Coronavirus relief bill to replace CERB receives royal assent

Click to play video: 'CERB is over: What happens now?'
CERB is over: What happens now?
WATCH: CERB is over. What happens now? – Sep 28, 2020

A bill authorizing new benefits for workers impacted by the COVID-19 pandemic received royal assent Friday, assuring continued financial support now that the Canada Emergency Response Benefit has come to an end.

Royal assent was granted shortly after the Senate passed Bill C-4 on a simple voice vote.

Most CERB recipients are being transitioned to a more flexible and generous employment insurance regime.

Bill C-4 creates a new Canada Recovery Benefit for gig workers and others who won’t qualify for EI, as well as a sick leave benefit and a caregiver benefit.

During a technical briefing Friday, government officials estimated that some two million workers will be covered by the new EI regime, while another 890,000 will receive the new recovery benefit.

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As a result of changes demanded by New Democrats in exchange for their support for the bill, the benefits were increased from the originally proposed $400 per week to $500 _ the same as those under the now-defunct CERB.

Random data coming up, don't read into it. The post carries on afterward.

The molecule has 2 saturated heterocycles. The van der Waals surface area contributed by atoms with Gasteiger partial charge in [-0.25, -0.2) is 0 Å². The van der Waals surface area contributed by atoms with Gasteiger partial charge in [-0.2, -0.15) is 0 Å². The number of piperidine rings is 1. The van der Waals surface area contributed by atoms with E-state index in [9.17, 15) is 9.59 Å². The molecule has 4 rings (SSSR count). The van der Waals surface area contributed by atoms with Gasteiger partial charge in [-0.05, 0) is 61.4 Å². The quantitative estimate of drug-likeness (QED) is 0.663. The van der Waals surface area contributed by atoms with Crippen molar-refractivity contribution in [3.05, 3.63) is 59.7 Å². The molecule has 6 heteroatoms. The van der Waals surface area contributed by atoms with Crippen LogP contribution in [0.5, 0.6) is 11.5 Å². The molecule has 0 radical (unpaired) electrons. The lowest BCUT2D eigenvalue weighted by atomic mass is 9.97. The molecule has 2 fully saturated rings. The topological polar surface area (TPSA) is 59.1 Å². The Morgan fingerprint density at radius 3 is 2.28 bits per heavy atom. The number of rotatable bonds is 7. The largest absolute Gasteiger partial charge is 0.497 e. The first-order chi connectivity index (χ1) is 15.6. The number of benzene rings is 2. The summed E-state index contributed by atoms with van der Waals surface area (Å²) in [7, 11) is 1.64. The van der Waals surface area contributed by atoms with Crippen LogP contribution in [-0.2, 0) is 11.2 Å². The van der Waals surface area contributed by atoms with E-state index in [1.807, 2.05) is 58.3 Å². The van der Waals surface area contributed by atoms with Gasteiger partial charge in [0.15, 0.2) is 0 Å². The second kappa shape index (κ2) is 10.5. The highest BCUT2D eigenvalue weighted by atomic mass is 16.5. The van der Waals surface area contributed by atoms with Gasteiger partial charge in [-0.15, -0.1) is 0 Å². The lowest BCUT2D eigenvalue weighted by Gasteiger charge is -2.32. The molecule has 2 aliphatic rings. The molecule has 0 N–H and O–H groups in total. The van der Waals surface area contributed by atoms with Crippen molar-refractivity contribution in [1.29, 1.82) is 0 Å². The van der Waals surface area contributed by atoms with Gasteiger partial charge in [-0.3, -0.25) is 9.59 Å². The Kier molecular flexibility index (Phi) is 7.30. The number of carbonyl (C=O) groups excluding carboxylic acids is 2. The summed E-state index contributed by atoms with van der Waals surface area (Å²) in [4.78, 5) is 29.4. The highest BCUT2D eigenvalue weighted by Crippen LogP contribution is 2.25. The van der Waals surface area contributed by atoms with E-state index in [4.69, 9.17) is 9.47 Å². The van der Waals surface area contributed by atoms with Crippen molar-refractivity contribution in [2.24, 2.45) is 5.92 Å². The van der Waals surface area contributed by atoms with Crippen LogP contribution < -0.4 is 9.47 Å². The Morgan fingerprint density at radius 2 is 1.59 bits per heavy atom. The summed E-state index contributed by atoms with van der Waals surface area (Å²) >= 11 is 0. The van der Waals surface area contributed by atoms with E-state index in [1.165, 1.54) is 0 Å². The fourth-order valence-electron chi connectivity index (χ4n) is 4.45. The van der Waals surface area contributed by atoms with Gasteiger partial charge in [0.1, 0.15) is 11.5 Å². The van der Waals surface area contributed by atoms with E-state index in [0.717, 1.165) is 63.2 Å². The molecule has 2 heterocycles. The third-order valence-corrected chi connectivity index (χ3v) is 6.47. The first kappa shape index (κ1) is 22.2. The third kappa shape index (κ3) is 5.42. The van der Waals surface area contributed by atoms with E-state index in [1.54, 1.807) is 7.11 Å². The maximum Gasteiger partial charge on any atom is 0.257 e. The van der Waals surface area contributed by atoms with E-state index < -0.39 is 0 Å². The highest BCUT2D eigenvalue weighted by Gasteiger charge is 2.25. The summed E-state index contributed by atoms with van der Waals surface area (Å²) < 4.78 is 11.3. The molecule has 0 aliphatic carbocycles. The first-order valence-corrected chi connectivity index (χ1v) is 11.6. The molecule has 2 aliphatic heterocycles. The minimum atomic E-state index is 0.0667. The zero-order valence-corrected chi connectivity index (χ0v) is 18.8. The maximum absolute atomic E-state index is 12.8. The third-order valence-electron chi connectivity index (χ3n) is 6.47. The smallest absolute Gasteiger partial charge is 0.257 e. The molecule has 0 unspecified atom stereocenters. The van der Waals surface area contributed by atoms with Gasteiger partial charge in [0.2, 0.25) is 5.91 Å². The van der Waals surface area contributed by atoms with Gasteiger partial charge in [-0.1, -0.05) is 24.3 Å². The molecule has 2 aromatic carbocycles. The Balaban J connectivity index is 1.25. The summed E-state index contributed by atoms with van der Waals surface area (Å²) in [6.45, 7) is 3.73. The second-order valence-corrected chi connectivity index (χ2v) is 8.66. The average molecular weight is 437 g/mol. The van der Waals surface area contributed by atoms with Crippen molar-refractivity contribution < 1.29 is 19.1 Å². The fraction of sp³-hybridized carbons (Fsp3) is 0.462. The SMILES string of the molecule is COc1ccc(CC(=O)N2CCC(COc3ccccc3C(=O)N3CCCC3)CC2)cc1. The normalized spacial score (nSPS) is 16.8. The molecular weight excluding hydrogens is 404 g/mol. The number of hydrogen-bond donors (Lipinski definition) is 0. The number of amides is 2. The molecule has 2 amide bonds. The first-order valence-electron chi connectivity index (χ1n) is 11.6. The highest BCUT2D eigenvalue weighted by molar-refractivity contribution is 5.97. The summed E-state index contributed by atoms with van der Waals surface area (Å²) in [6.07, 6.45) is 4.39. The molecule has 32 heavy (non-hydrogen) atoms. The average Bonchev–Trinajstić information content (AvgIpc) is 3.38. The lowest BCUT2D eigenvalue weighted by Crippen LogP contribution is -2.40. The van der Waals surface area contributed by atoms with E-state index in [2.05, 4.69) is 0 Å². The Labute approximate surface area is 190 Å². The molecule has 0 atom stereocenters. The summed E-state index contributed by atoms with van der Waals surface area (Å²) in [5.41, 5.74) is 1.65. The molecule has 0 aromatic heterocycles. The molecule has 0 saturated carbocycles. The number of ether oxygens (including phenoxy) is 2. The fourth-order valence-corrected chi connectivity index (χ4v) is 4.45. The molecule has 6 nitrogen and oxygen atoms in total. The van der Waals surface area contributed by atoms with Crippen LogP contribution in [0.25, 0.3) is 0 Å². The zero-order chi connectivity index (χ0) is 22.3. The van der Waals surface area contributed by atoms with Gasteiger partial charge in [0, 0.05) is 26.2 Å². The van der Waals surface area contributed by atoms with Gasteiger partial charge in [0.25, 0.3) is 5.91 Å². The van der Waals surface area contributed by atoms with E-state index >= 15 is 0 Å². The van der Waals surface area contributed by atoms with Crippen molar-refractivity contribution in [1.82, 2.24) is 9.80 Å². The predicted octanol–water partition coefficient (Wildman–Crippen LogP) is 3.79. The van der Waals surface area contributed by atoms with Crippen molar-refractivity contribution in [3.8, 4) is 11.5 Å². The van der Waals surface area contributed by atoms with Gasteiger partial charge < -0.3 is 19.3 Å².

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As well, eligibility for the sick leave benefit was expanded to include not just those who contract COVID-19 but who must stay home due to underlying health conditions or other diseases that make them more susceptible to COVID-19.

Click to play video: 'NDP MP questions why CERB retroactive rules appear to have changed'
NDP MP questions why CERB retroactive rules appear to have changed

NDP Leader Jagmeet Singh has boasted that the latter change would mean “millions” of Canadians would get paid sick leave, rather than the “thousands” initially contemplated. Government officials estimated that the change would result in about 500,000 more people becoming eligible for the sickness benefit.

The House of Commons approved the bill unanimously earlier this week but it was briefly held up in the Senate by senators frustrated by the upper house’s failure to resume its full functions during the pandemic.

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Since mid-March, the Senate has sat only periodically and briefly to pass emergency aid bills.

Sen. Marc Gold, the government’s representative in the Senate, introduced Friday a motion to start “hybrid” sittings as soon as technically feasible.

That would be similar to the House of Commons which has resumed all its normal operations with most MPs participating virtually, including voting remotely.

Gold’s motion on hybrid sittings won’t be debated until the next time the Senate sits on Oct. 27.


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